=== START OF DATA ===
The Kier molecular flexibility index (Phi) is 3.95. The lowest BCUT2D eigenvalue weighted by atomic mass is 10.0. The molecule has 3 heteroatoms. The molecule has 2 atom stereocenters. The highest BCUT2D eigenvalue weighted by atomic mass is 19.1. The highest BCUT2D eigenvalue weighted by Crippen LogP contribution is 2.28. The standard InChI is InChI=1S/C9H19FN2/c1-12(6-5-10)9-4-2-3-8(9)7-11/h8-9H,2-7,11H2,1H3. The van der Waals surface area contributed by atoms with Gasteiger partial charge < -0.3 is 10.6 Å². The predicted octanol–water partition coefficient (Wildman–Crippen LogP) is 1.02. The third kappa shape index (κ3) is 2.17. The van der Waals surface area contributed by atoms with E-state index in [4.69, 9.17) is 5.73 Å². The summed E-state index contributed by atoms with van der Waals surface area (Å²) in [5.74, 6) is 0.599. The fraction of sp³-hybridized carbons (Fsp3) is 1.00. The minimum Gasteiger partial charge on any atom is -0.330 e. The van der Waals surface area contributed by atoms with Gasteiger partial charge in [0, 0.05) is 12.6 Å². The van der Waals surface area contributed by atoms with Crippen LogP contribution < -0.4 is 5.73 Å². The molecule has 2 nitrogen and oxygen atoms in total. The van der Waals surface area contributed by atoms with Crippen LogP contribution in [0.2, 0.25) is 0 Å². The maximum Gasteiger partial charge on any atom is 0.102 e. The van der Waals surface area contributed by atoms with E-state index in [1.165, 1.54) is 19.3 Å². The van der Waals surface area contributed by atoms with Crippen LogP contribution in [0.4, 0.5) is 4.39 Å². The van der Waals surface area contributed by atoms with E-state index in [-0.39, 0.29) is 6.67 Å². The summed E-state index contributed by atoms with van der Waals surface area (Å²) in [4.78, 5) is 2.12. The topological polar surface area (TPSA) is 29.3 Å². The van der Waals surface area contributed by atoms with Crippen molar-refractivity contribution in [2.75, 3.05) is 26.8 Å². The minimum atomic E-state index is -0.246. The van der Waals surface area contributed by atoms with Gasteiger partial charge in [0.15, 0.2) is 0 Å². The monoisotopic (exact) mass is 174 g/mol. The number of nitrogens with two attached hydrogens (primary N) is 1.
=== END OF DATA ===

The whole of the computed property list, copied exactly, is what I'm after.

The Kier molecular flexibility index (Phi) is 3.95. The lowest BCUT2D eigenvalue weighted by atomic mass is 10.0. The molecule has 3 heteroatoms. The molecule has 2 atom stereocenters. The highest BCUT2D eigenvalue weighted by atomic mass is 19.1. The highest BCUT2D eigenvalue weighted by Crippen LogP contribution is 2.28. The standard InChI is InChI=1S/C9H19FN2/c1-12(6-5-10)9-4-2-3-8(9)7-11/h8-9H,2-7,11H2,1H3. The van der Waals surface area contributed by atoms with Gasteiger partial charge < -0.3 is 10.6 Å². The predicted octanol–water partition coefficient (Wildman–Crippen LogP) is 1.02. The third kappa shape index (κ3) is 2.17. The van der Waals surface area contributed by atoms with E-state index in [4.69, 9.17) is 5.73 Å². The summed E-state index contributed by atoms with van der Waals surface area (Å²) in [5.74, 6) is 0.599. The fraction of sp³-hybridized carbons (Fsp3) is 1.00. The minimum Gasteiger partial charge on any atom is -0.330 e. The van der Waals surface area contributed by atoms with Gasteiger partial charge in [0, 0.05) is 12.6 Å². The van der Waals surface area contributed by atoms with Crippen LogP contribution < -0.4 is 5.73 Å². The molecule has 2 nitrogen and oxygen atoms in total. The van der Waals surface area contributed by atoms with Crippen LogP contribution in [0.2, 0.25) is 0 Å². The maximum Gasteiger partial charge on any atom is 0.102 e. The van der Waals surface area contributed by atoms with E-state index in [1.165, 1.54) is 19.3 Å². The van der Waals surface area contributed by atoms with Crippen LogP contribution in [0.4, 0.5) is 4.39 Å². The van der Waals surface area contributed by atoms with E-state index in [-0.39, 0.29) is 6.67 Å². The summed E-state index contributed by atoms with van der Waals surface area (Å²) in [4.78, 5) is 2.12. The topological polar surface area (TPSA) is 29.3 Å². The van der Waals surface area contributed by atoms with Crippen molar-refractivity contribution in [2.75, 3.05) is 26.8 Å². The minimum atomic E-state index is -0.246. The van der Waals surface area contributed by atoms with Gasteiger partial charge in [0.15, 0.2) is 0 Å². The monoisotopic (exact) mass is 174 g/mol. The number of nitrogens with two attached hydrogens (primary N) is 1.